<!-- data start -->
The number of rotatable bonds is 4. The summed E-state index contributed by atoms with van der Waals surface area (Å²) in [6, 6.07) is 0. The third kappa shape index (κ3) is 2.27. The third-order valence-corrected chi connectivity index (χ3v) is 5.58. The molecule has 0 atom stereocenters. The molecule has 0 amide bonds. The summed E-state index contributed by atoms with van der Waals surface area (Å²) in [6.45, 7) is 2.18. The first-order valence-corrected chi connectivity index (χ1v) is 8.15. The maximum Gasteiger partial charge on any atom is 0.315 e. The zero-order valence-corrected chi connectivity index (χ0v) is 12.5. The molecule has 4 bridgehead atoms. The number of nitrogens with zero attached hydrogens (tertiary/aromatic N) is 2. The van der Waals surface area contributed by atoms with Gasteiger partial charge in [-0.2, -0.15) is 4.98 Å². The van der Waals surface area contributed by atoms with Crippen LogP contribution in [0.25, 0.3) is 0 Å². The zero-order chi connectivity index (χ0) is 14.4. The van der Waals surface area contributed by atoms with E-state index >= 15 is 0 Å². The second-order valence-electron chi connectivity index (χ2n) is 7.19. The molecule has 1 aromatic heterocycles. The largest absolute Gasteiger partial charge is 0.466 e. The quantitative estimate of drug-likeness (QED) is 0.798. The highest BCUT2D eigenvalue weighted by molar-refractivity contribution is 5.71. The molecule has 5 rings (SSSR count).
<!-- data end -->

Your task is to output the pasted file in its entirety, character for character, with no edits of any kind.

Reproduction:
The number of rotatable bonds is 4. The summed E-state index contributed by atoms with van der Waals surface area (Å²) in [6, 6.07) is 0. The third kappa shape index (κ3) is 2.27. The third-order valence-corrected chi connectivity index (χ3v) is 5.58. The molecule has 0 atom stereocenters. The molecule has 0 amide bonds. The summed E-state index contributed by atoms with van der Waals surface area (Å²) in [6.45, 7) is 2.18. The first-order valence-corrected chi connectivity index (χ1v) is 8.15. The maximum Gasteiger partial charge on any atom is 0.315 e. The zero-order valence-corrected chi connectivity index (χ0v) is 12.5. The molecule has 4 bridgehead atoms. The number of nitrogens with zero attached hydrogens (tertiary/aromatic N) is 2. The van der Waals surface area contributed by atoms with Gasteiger partial charge in [-0.2, -0.15) is 4.98 Å². The van der Waals surface area contributed by atoms with Crippen LogP contribution in [0.25, 0.3) is 0 Å². The zero-order chi connectivity index (χ0) is 14.4. The van der Waals surface area contributed by atoms with E-state index >= 15 is 0 Å². The second-order valence-electron chi connectivity index (χ2n) is 7.19. The molecule has 1 aromatic heterocycles. The largest absolute Gasteiger partial charge is 0.466 e. The quantitative estimate of drug-likeness (QED) is 0.798. The highest BCUT2D eigenvalue weighted by molar-refractivity contribution is 5.71. The molecule has 5 rings (SSSR count).